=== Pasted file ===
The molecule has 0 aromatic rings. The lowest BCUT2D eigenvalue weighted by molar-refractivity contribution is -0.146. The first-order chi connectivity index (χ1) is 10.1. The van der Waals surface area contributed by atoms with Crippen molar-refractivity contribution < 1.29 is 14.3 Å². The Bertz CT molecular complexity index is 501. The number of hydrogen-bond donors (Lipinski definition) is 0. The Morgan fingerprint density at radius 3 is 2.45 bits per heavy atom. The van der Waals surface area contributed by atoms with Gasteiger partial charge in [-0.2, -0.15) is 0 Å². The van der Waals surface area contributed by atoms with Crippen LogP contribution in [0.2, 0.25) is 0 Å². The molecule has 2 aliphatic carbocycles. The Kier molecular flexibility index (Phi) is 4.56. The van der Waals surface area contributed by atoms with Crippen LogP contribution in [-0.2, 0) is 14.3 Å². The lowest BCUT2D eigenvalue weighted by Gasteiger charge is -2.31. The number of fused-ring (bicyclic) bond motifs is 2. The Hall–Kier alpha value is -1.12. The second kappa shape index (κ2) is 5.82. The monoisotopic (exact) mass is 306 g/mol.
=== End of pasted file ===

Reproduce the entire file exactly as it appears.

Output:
The molecule has 0 aromatic rings. The lowest BCUT2D eigenvalue weighted by molar-refractivity contribution is -0.146. The first-order chi connectivity index (χ1) is 10.1. The van der Waals surface area contributed by atoms with Crippen molar-refractivity contribution < 1.29 is 14.3 Å². The Bertz CT molecular complexity index is 501. The number of hydrogen-bond donors (Lipinski definition) is 0. The Morgan fingerprint density at radius 3 is 2.45 bits per heavy atom. The van der Waals surface area contributed by atoms with Gasteiger partial charge in [-0.2, -0.15) is 0 Å². The van der Waals surface area contributed by atoms with Crippen LogP contribution in [0.2, 0.25) is 0 Å². The molecule has 2 aliphatic carbocycles. The Kier molecular flexibility index (Phi) is 4.56. The van der Waals surface area contributed by atoms with Crippen LogP contribution in [-0.2, 0) is 14.3 Å². The lowest BCUT2D eigenvalue weighted by Gasteiger charge is -2.31. The number of fused-ring (bicyclic) bond motifs is 2. The Hall–Kier alpha value is -1.12. The second kappa shape index (κ2) is 5.82. The monoisotopic (exact) mass is 306 g/mol.